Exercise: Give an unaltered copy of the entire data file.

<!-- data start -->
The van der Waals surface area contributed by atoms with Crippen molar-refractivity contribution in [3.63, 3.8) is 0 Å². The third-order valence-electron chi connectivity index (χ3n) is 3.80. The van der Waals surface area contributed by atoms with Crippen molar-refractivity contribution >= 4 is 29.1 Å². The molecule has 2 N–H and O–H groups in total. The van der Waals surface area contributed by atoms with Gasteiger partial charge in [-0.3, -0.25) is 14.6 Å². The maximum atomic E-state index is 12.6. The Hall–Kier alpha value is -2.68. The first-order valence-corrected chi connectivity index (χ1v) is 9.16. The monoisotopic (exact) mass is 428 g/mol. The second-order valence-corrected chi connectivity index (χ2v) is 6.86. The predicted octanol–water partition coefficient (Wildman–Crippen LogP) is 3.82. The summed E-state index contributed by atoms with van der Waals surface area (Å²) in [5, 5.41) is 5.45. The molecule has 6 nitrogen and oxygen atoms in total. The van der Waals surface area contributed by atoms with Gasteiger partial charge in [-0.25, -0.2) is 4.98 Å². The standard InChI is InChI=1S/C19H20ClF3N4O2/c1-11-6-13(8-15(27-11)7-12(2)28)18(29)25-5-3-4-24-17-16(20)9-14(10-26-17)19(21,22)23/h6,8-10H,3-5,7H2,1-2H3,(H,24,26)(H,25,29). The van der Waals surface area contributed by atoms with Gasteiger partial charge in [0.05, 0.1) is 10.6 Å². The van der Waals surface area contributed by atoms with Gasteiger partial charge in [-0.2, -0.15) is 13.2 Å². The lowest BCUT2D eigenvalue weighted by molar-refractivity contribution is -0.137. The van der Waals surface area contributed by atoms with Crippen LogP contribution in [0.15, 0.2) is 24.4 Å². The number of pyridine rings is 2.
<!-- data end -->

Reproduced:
The van der Waals surface area contributed by atoms with Crippen molar-refractivity contribution in [3.63, 3.8) is 0 Å². The third-order valence-electron chi connectivity index (χ3n) is 3.80. The van der Waals surface area contributed by atoms with Crippen molar-refractivity contribution >= 4 is 29.1 Å². The molecule has 2 N–H and O–H groups in total. The van der Waals surface area contributed by atoms with Gasteiger partial charge in [-0.3, -0.25) is 14.6 Å². The maximum atomic E-state index is 12.6. The Hall–Kier alpha value is -2.68. The first-order valence-corrected chi connectivity index (χ1v) is 9.16. The monoisotopic (exact) mass is 428 g/mol. The second-order valence-corrected chi connectivity index (χ2v) is 6.86. The predicted octanol–water partition coefficient (Wildman–Crippen LogP) is 3.82. The summed E-state index contributed by atoms with van der Waals surface area (Å²) in [5, 5.41) is 5.45. The molecule has 6 nitrogen and oxygen atoms in total. The van der Waals surface area contributed by atoms with Gasteiger partial charge in [-0.25, -0.2) is 4.98 Å². The standard InChI is InChI=1S/C19H20ClF3N4O2/c1-11-6-13(8-15(27-11)7-12(2)28)18(29)25-5-3-4-24-17-16(20)9-14(10-26-17)19(21,22)23/h6,8-10H,3-5,7H2,1-2H3,(H,24,26)(H,25,29). The van der Waals surface area contributed by atoms with Gasteiger partial charge in [0.05, 0.1) is 10.6 Å². The van der Waals surface area contributed by atoms with Gasteiger partial charge in [-0.2, -0.15) is 13.2 Å². The lowest BCUT2D eigenvalue weighted by molar-refractivity contribution is -0.137. The van der Waals surface area contributed by atoms with Crippen LogP contribution in [0.15, 0.2) is 24.4 Å². The number of pyridine rings is 2.